Marc Hodulich:

Thank you. I mean, look, we're constantly thinking about how to make the experience better. And also, where is there waste? Right. You have to constantly look at your business. We get the opportunity to do this six times this year where we're just trying new things and then say, look, what's adding to the experience and what it isn't? And are we able to remove some things that people aren't valuing? And where can we go in and do more of the things that work?

So you have to listen to your customers. And you also, I don't want to say it's just trusting your gut, but you have to have other companies that you admire and you see what works for them and realize like, well, if Ferrari has a way of treating their customers and a way of building and protecting their brand, maybe I should read their annual report cover to cover every year and see what they're doing and how they think about brand and positioning and customer access and lifestyle and things like that.

No, we're not Ferrari. We're never going to be. But what does Louis Vuitton do and how do they approach it, right? And there's these great avatars you can look at about really great customer care and product and quality and service. And you don't have to recreate it, but you have to figure out what are those little nuggets that work for these brands or companies and then which ones can we execute on and what is part of our core competency that we can do.

And for us, so much of it is realizing that we do things in events that most event companies don't do. Right? We are doing it differently. My partner Jesse always says, do things differently, get different results, right? We are definitely doing things differently. No one else bundles ticket prices. We do that, right? And there's a reason, we want to control the entire experience, right? Like it just allows them. We want to make it simple. But at the same time, we're not growing like crazy.

And I think a lot of that is I see what gets lost if I can't be at every event, Garth can't be at every event, Matt can't be at every event, they'll be different. And so at the point where you start to stretch your people too much, and that's not to say that this is a business that still couldn't thrive without us, but I do feel like it would be a different experience. And I don't want to jeopardize that experience for people, for the sake of profit.

Chris Dixon:

Marc, I think there's such a valuable lesson in what you're describing there and ultimately not trying to be all things to all people, to all customers, but really truly knowing what your business is and what your model is. And in developing that, identifying and benchmarking the best in different businesses and using all of these to build a vision of what your brand is and knowing how important it is to stick to your model, even if it's at the expense of rapid growth in some cases, to hold that quality and consistency in the vision of the business that you're trying to build. Can you share a little bit about how you came to this level and how you hold the line on the expectations of what is your product?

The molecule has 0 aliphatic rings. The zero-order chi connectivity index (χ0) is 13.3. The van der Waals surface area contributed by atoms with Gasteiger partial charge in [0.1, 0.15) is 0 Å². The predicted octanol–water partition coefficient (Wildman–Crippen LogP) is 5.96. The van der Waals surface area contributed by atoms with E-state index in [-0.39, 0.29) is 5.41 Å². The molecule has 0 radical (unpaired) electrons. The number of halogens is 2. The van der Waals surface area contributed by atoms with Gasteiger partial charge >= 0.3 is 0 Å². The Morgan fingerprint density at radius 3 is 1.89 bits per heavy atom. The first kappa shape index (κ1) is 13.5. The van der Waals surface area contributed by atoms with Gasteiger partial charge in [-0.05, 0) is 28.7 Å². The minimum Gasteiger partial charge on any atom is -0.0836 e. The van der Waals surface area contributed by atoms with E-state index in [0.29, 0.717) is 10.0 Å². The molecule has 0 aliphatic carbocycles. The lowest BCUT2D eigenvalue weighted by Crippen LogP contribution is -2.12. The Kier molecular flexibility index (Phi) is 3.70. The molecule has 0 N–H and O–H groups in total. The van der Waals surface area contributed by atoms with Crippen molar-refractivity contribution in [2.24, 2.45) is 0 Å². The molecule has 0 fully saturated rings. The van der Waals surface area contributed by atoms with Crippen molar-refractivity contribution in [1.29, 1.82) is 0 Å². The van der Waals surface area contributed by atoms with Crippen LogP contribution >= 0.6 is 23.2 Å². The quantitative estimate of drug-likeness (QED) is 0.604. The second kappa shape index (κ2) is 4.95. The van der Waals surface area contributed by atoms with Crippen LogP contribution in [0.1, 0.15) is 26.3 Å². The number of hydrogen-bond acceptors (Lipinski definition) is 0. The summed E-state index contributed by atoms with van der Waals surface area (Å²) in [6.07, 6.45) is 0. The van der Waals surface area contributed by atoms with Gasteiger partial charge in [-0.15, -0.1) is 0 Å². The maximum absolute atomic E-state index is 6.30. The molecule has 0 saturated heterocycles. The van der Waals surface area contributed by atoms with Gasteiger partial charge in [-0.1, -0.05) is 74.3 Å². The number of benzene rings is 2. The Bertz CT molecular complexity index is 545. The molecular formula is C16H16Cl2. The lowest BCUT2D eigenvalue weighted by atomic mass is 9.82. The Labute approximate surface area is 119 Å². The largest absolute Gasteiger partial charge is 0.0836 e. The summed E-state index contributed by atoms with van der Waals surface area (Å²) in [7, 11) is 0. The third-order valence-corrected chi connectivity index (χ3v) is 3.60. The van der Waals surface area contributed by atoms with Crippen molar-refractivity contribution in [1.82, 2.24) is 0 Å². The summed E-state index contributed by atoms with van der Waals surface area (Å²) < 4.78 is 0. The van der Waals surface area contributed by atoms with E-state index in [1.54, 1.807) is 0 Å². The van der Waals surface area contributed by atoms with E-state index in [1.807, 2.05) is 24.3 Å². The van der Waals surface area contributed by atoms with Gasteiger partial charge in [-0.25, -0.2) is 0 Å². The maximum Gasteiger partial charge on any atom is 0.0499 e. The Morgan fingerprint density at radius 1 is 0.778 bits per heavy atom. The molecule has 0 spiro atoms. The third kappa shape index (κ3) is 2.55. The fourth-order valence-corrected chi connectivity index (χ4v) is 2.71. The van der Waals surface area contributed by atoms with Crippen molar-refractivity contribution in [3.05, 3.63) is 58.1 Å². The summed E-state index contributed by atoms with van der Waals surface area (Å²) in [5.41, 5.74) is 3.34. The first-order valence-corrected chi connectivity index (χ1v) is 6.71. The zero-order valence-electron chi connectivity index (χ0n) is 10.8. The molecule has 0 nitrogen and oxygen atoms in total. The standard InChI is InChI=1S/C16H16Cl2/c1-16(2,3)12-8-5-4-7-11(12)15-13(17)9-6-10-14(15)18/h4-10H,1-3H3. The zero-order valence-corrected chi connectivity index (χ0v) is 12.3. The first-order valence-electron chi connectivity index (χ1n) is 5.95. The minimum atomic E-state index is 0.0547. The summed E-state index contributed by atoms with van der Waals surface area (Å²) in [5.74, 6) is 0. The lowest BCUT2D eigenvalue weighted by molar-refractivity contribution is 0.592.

Marc Hodulich:

Yeah, that's been a learning experience, Chris. Like it wasn't linear at all. Right. I think initially, year one, we said we were Burning Man meets Ironman meets, you know, we're clearly not Burning Man. There are parts of Burning Man that are amazing and it's a pilgrimage, and it's people going to the same place at the same time to share a common purpose. We do do that. There's so much about Burning Man that I aspire 29029 to be.

But at the same time, we're not creating art. We're creating our own art on the mountain, I guess, through our shared experience. But there's a lot of differences with Burning Man. And we're clearly not Iron Man, right? And we're clearly not business networking, right? And we're not -- so I think it's figuring out exactly who you are and being very comfortable with it and then leading very clearly with it, so customers don't get there and not understand if this is a fit for them or not.

And that was really apparent in 2018 when I looked at our demographics and realized we were like 64 to 65 percent male and 35 percent female. And it was seeing my wife do the event who had never done a 10K before. And that she was the hero of the family. Right. And that it was after my Leadville, and I haven't done a major race since Leadville in 2018. And it was my turn to be the cheerleader and my turn to support her and watch the kids while she went out and trained.

And I realized like, that's what 29029 needs to be. There's enough avenues for a lot of men to go out there and do something huge. Let's make this a place where women feel just as welcome, if not even more welcome, to be the hero, because they should be the hero at home. I mean, my wife, work at home is far harder than what I do every single day, but she doesn't get the red hat for that, right? She doesn't get the medal.

And it was like, look, how can we change the way in which we position this to showcase those stories, to say you may never have had an opportunity to do a race like this or a challenge like this. This is for you. Right? And being comfortable with the fact that we wanted to speak to people who had never done something like this before, more than we wanted to speak to people who are like, oh, I've done a marathon, I've done an Ironman, I want to check this box. Nikki is a very accomplished endurance athlete. I want her to feel comfortable there.